Besides singing, Norman dedicated her life to helping others and shaping the country's youth art programs
Jessye Norman, the renowned international opera singer who made an impact as both a music icon and a humanitarian, has died. She was 74.
Norman died on Monday morning at 7:54 a.m. local time at Mount Sinai St. Luke’s Hospital in New York, New York, her family spokesperson Gwendolyn Quinn confirms to PEOPLE.
“It is with deep sadness and sorrow that we announce the passing of international opera star Jessye Norman,” Quinn said in a statement, adding that Norman was surrounded by her loved ones.
The Grammy Award-winning singer died of “septic shock and multi-organ failure secondary to complications of a spinal cord injury she had sustained in 2015.”
“We are so proud of Jessye’s musical achievements and the inspiration that she provided to audiences around the world that will continue to be a source of joy,” Quinn stated. “We are equally proud of her humanitarian endeavors addressing matters such as hunger, homelessness, youth development, and arts and culture education.”
Born and raised in Augusta, Georgia, Norman was immediately surrounded by music, as she grew up singing in her church and around a musical family that included pianists and singers.
She continued her passion for music in college, opting to study the craft at Howard College in Washington D.C., and later at the Peabody Conservatory in Baltimore and the University of Michigan, before making her opera debut in 1969 at the Deutsche Oper Berlin.
From there, Norman appeared in a series of performances and concert tours around the world, including her United States stage debut at the Opera Company of Philadelphia in November 1982 and her Metropolitan Opera debut in New York in September 1983.
Her impressive soprano vocals quickly earned her praise and recognition as one of the greatest operatic singers of all time, as well as one of the leading African-American opera singers in a white-dominated industry.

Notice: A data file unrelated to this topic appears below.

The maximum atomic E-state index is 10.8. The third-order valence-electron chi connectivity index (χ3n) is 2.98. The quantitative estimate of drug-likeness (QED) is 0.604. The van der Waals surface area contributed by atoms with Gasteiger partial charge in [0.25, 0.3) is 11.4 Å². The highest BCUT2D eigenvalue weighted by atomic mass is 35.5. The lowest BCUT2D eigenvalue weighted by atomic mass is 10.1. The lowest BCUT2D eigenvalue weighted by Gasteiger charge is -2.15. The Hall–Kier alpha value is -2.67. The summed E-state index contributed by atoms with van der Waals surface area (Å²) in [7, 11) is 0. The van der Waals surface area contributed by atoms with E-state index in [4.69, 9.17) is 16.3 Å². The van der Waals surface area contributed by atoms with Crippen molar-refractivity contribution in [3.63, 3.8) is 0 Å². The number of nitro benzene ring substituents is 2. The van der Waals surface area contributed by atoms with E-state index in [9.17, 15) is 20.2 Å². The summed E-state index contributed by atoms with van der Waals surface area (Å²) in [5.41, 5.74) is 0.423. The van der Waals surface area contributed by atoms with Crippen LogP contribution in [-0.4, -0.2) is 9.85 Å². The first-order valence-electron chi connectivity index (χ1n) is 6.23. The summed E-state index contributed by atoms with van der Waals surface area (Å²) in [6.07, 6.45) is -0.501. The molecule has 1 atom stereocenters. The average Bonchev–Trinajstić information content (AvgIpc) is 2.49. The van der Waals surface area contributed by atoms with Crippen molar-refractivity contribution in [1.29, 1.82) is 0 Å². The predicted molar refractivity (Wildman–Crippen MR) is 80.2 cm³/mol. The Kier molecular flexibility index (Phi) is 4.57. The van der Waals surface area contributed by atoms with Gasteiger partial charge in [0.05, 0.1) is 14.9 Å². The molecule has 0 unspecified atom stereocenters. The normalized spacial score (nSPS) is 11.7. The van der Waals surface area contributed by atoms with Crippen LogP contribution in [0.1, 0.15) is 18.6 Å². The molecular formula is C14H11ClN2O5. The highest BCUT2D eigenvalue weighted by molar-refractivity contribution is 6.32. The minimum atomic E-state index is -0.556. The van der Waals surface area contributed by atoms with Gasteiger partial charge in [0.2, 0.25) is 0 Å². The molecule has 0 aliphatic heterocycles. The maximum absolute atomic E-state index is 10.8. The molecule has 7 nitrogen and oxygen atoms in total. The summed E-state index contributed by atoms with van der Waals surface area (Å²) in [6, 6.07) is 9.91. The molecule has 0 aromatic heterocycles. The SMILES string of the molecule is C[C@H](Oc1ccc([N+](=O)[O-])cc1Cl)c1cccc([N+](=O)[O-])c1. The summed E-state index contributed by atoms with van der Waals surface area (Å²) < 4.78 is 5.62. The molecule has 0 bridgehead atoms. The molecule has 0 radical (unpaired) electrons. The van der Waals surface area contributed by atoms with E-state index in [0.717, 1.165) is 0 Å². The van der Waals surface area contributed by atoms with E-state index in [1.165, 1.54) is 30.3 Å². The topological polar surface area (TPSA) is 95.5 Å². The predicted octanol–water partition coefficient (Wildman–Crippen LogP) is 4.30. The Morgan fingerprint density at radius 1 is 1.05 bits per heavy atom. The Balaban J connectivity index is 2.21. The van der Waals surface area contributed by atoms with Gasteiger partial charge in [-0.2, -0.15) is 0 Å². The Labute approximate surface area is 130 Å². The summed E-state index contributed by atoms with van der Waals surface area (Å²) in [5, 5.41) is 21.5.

Throughout her illustrious career, Norman was nominated for 15 total Grammy Awards, picking up four wins — including best classical vocal soloist performance and best opera recording — and a Grammy Lifetime Achievement Award in 2006.
In 1997, Norman made history at age 52 when she became the youngest person ever to earn the Kennedy Center Honor in their 20-year existence.
She also received a number of impressive accolades throughout her lifetime including earning honorary doctorates from Julliard, Harvard, and Yale, among others; having an orchid named after her in 1984 in France; being named Honorary Ambassador to the United Nations in 1990 by U.N. Secretary Xavier Perez de Cueller; and earning a National Medal of Arts in 2009 from former President Barack Obama.
In recent years, Norman had expanded her craft from opera to jazz and opened an after school program to “nurture the artistic and creative talents of students” called the Jessye Norman School of the Arts in her hometown of Augusta.
Besides performing and helping run the school, Norman served on multiple Boards of Directors for the New York Public Library, the New York Botanical Garden, City-Meals-on-Wheels in New York City, the Dance Theatre of Harlem, the National Music Foundation, and the Elton John AIDS Foundation.
Following the news, a number of tributes poured in from fans and loved ones on social media.
“One of the true greats in the world of music has gone on to take her place with the other gods: RIP Jessye Norman,” wrote one user.
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“Beautiful Jessye. Thank you for some of the most sublime moments of music I’ve ever heard. Your gift to the world was staggering, and I am gutted,” said someone else.
“Few could summon the angels like the soprano Jessye Norman. A uniquely American voice that broke barriers and moved hearts. We will miss her dearly. May she Rest in Peace,” added another user.
Funeral arrangements for Norman are expected to be announced in the coming days.